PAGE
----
Like its predecessor, Wild Magic is a very complex novel, with a plethora of characters both major and minor, and numerous plotlines. It's not just a narrative, but a technical challenge to juggle so many stories and players without dropping or shortchanging at least a few of them, but Fisher manages this with great skill (though the frequent intercutting does somewhat diminish the impact of the climactic events, especially Aran Aranson's harrowing voyage). Also skillfully interwoven are the larger story elements -- the prophecy, the rise of magic, the stirring of the gods. These, which no doubt will be the focus of the series' conclusion, remain mostly in background in this volume, though hints and references throughout remind the reader that they are in play. By book's end, there have been some important revelations (the fact that many readers will already have figured some of them out is, I think, intentional), and the broad outlines of the conflicts to come are clear. But it isn't really possible to predict with any certainty where it will all end up -- all the more reason to be eager for the final installment.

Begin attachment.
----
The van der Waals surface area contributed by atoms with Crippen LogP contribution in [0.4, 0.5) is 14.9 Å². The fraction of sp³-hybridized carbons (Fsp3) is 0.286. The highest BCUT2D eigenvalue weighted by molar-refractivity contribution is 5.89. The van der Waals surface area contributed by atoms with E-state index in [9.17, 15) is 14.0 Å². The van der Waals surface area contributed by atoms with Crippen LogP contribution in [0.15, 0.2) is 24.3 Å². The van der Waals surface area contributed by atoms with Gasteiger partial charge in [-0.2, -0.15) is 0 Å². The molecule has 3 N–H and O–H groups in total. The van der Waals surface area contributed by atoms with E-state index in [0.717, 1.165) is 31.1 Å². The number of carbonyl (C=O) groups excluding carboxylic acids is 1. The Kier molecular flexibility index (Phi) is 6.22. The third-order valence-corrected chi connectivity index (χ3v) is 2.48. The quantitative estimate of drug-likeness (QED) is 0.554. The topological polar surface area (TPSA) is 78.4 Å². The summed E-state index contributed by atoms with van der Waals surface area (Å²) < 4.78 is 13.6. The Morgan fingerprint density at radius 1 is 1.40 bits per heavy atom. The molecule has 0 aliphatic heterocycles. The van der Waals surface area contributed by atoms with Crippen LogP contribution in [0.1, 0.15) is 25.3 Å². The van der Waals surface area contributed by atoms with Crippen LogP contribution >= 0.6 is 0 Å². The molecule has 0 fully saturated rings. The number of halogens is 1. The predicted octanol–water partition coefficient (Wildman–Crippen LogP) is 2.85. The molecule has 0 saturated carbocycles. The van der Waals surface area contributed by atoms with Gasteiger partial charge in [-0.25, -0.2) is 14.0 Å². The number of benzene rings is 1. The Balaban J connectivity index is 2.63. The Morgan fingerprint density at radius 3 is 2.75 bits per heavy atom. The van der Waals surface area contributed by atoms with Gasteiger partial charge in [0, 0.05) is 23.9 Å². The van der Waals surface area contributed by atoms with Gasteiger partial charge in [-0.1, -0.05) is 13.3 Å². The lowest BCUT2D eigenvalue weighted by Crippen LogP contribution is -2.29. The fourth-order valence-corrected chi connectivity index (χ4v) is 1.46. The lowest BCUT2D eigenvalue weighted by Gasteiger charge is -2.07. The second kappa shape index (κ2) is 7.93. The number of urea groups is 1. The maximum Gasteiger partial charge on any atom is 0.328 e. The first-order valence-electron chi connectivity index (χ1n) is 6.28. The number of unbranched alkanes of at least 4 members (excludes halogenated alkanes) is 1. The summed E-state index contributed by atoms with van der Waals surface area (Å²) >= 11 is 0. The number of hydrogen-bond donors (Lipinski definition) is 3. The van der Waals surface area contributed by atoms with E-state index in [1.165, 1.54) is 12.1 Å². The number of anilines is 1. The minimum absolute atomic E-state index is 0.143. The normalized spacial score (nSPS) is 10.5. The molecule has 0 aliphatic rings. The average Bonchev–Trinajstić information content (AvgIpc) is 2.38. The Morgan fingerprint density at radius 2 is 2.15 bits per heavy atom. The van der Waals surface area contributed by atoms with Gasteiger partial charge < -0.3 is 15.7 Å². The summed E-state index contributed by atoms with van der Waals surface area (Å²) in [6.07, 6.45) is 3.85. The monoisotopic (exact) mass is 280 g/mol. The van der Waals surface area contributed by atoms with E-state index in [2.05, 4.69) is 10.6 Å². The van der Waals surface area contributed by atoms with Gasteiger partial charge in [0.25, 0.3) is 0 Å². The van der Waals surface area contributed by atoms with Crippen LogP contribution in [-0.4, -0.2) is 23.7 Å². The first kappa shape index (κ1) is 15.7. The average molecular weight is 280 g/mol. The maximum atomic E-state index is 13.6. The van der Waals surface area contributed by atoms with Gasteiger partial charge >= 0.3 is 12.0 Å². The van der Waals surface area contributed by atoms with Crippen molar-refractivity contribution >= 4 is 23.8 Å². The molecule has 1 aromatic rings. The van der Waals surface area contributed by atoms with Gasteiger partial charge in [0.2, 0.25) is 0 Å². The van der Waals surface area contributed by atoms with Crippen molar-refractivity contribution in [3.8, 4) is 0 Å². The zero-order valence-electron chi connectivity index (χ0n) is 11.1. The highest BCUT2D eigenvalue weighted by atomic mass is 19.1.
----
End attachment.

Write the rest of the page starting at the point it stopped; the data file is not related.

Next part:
Copyright © 2003 Victoria Strauss

Victoria Strauss is a novelist, and a lifelong reader of fantasy and science fiction. Her most recent fantasy novel The Garden of the Stone is currently available from HarperCollins EOS. For details, visit her website.